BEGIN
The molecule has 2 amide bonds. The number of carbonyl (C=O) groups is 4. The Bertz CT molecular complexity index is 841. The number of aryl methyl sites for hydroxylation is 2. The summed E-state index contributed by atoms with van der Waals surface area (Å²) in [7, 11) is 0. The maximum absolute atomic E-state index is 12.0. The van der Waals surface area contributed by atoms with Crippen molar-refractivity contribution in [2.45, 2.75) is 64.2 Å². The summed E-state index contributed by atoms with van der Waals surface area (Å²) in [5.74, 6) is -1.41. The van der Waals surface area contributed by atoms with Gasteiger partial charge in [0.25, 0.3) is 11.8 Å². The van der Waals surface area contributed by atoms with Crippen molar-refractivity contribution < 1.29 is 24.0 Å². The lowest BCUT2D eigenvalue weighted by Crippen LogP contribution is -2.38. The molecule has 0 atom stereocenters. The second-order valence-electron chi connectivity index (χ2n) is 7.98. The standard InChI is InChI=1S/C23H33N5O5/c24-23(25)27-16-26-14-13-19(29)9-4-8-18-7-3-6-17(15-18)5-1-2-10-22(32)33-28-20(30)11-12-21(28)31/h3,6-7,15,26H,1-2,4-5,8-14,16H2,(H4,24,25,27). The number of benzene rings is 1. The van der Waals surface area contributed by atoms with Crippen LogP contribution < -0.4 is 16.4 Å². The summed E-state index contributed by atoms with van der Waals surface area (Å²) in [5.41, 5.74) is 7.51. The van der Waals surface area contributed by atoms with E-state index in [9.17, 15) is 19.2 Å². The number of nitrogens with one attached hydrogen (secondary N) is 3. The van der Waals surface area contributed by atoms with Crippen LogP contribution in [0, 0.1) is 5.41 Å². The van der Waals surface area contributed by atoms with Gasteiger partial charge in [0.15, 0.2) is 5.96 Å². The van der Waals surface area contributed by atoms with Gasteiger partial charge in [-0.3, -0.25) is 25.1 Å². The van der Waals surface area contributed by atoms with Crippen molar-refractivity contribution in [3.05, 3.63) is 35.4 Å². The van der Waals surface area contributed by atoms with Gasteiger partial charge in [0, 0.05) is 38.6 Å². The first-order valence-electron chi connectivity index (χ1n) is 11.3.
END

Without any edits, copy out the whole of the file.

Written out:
The molecule has 2 amide bonds. The number of carbonyl (C=O) groups is 4. The Bertz CT molecular complexity index is 841. The number of aryl methyl sites for hydroxylation is 2. The summed E-state index contributed by atoms with van der Waals surface area (Å²) in [7, 11) is 0. The maximum absolute atomic E-state index is 12.0. The van der Waals surface area contributed by atoms with Crippen molar-refractivity contribution in [2.45, 2.75) is 64.2 Å². The summed E-state index contributed by atoms with van der Waals surface area (Å²) in [5.74, 6) is -1.41. The van der Waals surface area contributed by atoms with Gasteiger partial charge in [0.25, 0.3) is 11.8 Å². The van der Waals surface area contributed by atoms with Crippen molar-refractivity contribution < 1.29 is 24.0 Å². The lowest BCUT2D eigenvalue weighted by Crippen LogP contribution is -2.38. The molecule has 0 atom stereocenters. The second-order valence-electron chi connectivity index (χ2n) is 7.98. The standard InChI is InChI=1S/C23H33N5O5/c24-23(25)27-16-26-14-13-19(29)9-4-8-18-7-3-6-17(15-18)5-1-2-10-22(32)33-28-20(30)11-12-21(28)31/h3,6-7,15,26H,1-2,4-5,8-14,16H2,(H4,24,25,27). The number of benzene rings is 1. The van der Waals surface area contributed by atoms with Crippen LogP contribution < -0.4 is 16.4 Å². The summed E-state index contributed by atoms with van der Waals surface area (Å²) in [5.41, 5.74) is 7.51. The van der Waals surface area contributed by atoms with E-state index in [9.17, 15) is 19.2 Å². The number of nitrogens with one attached hydrogen (secondary N) is 3. The van der Waals surface area contributed by atoms with Crippen LogP contribution in [0, 0.1) is 5.41 Å². The van der Waals surface area contributed by atoms with Gasteiger partial charge in [0.15, 0.2) is 5.96 Å². The van der Waals surface area contributed by atoms with Gasteiger partial charge in [-0.3, -0.25) is 25.1 Å². The van der Waals surface area contributed by atoms with Crippen molar-refractivity contribution in [3.05, 3.63) is 35.4 Å². The van der Waals surface area contributed by atoms with Gasteiger partial charge in [0, 0.05) is 38.6 Å². The first-order valence-electron chi connectivity index (χ1n) is 11.3.